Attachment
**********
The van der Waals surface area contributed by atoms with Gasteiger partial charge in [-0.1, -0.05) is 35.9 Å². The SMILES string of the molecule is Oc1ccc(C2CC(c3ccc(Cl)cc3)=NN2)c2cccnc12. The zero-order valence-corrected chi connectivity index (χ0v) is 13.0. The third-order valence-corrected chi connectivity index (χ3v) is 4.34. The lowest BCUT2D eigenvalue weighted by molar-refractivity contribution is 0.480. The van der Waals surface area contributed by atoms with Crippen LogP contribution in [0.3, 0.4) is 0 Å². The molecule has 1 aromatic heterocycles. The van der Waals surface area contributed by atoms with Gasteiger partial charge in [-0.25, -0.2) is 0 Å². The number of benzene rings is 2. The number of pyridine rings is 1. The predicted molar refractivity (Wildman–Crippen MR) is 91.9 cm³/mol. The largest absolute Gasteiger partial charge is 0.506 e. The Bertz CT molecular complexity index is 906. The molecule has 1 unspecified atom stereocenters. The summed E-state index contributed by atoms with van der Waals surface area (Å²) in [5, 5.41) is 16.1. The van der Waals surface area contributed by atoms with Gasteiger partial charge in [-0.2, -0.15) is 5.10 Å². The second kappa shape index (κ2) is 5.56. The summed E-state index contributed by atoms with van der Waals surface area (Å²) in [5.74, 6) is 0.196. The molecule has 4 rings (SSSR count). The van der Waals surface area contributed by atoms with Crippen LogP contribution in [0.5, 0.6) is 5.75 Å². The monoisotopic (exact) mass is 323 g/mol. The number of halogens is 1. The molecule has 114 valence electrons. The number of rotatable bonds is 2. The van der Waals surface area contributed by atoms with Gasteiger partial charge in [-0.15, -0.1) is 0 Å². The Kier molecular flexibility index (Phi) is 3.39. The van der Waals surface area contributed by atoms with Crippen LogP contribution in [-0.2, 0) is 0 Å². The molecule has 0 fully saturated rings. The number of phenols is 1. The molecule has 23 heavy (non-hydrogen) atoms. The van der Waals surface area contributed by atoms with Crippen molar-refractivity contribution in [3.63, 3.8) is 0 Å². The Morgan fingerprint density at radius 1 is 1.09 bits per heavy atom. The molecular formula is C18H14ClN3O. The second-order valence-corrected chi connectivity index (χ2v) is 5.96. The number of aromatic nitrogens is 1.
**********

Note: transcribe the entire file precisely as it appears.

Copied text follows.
The van der Waals surface area contributed by atoms with Gasteiger partial charge in [-0.1, -0.05) is 35.9 Å². The SMILES string of the molecule is Oc1ccc(C2CC(c3ccc(Cl)cc3)=NN2)c2cccnc12. The zero-order valence-corrected chi connectivity index (χ0v) is 13.0. The third-order valence-corrected chi connectivity index (χ3v) is 4.34. The lowest BCUT2D eigenvalue weighted by molar-refractivity contribution is 0.480. The van der Waals surface area contributed by atoms with Crippen LogP contribution in [0.3, 0.4) is 0 Å². The molecule has 1 aromatic heterocycles. The van der Waals surface area contributed by atoms with Gasteiger partial charge in [-0.25, -0.2) is 0 Å². The number of benzene rings is 2. The number of pyridine rings is 1. The predicted molar refractivity (Wildman–Crippen MR) is 91.9 cm³/mol. The largest absolute Gasteiger partial charge is 0.506 e. The Bertz CT molecular complexity index is 906. The molecule has 1 unspecified atom stereocenters. The summed E-state index contributed by atoms with van der Waals surface area (Å²) in [5, 5.41) is 16.1. The van der Waals surface area contributed by atoms with Gasteiger partial charge in [-0.2, -0.15) is 5.10 Å². The second kappa shape index (κ2) is 5.56. The summed E-state index contributed by atoms with van der Waals surface area (Å²) in [5.74, 6) is 0.196. The molecule has 4 rings (SSSR count). The van der Waals surface area contributed by atoms with Crippen LogP contribution in [0.5, 0.6) is 5.75 Å². The monoisotopic (exact) mass is 323 g/mol. The number of halogens is 1. The molecule has 114 valence electrons. The number of rotatable bonds is 2. The van der Waals surface area contributed by atoms with Gasteiger partial charge in [-0.15, -0.1) is 0 Å². The Kier molecular flexibility index (Phi) is 3.39. The van der Waals surface area contributed by atoms with Crippen LogP contribution in [-0.2, 0) is 0 Å². The molecule has 0 fully saturated rings. The number of phenols is 1. The molecule has 23 heavy (non-hydrogen) atoms. The van der Waals surface area contributed by atoms with Crippen molar-refractivity contribution in [3.63, 3.8) is 0 Å². The Morgan fingerprint density at radius 1 is 1.09 bits per heavy atom. The molecular formula is C18H14ClN3O. The second-order valence-corrected chi connectivity index (χ2v) is 5.96. The number of aromatic nitrogens is 1.